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        • Paul June 26, 2017 at 10:19 pm

          The jaywalking thing is actually correct. When all cars are autonomous, we won’t need crosswalks anymore. Crossing the street anywhere will be completely safe.

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          • Eric Leifsdad June 27, 2017 at 9:07 am

            Maybe you’ll get a text that same moment to notify you of your jaywalking citation thanks to facial recognition and plenty of cameras in those cars.

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      • Paul June 26, 2017 at 10:20 pm

        I certainly hope that human drivers are banned relatively soon. It’s the only way to make streets safe. And there’s nothing unconstitutional about it, any more than driver’s licenses are unconstitutional.

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        • Eric in Seattle June 27, 2017 at 8:48 am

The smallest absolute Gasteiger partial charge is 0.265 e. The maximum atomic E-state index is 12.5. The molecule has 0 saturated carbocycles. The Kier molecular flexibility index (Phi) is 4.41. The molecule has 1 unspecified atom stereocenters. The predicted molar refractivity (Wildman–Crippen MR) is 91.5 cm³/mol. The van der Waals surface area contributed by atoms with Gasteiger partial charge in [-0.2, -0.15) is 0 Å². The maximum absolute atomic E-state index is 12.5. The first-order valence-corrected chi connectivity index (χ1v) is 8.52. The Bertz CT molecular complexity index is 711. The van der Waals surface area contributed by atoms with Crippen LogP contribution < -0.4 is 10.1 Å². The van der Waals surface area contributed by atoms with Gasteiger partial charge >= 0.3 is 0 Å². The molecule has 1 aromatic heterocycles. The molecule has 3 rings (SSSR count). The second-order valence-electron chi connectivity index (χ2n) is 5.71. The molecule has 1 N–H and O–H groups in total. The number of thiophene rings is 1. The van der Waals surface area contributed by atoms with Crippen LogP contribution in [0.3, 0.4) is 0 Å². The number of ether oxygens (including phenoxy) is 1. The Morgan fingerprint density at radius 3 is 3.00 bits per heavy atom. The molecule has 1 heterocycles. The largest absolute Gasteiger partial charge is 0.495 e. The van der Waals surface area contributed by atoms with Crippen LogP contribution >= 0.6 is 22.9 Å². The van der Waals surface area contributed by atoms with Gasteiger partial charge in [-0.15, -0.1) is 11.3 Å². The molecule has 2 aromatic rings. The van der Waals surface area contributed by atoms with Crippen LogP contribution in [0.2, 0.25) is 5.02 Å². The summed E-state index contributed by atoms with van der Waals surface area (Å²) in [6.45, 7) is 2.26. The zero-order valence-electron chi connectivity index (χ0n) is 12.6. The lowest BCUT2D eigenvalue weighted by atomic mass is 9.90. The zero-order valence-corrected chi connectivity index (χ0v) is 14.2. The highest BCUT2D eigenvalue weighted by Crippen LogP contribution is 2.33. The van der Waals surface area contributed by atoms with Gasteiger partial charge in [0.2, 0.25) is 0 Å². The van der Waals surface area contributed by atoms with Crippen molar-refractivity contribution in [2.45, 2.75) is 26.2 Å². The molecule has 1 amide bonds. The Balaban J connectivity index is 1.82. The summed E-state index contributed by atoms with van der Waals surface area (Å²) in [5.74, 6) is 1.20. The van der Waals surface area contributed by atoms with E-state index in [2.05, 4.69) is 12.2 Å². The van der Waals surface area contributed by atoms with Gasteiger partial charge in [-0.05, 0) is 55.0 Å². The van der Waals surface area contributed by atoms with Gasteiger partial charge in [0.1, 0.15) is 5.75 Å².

The bar here is pretty low. Human-driven cars kill 30,000 people a year, and injure many times more. It’s hard to imagine that self-driving cars could be much worse. Of course, the first time an autonomous car is involved in a horrific collision we all know that there will be a big outcry to ban them.

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    • Shuppatsu June 26, 2017 at 4:11 pm

      Never fear, we’ll just have autonomous bicycles!

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    • resopmok June 26, 2017 at 8:03 pm

      Since autonomous automobiles will reduce traffic so much, there won’t be nearly as many roads needed which are dedicated solely to that form of travel. Therefore, we can close most of them to motorized traffic creating far fewer points of conflict; seems reasonable to me anyway.

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      • OregonJelly June 28, 2017 at 1:55 am

        How does an autonomous automobile reduce traffic at all? When I say traffic, I mean traffic count.

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  • B. Carfree June 26, 2017 at 9:40 pm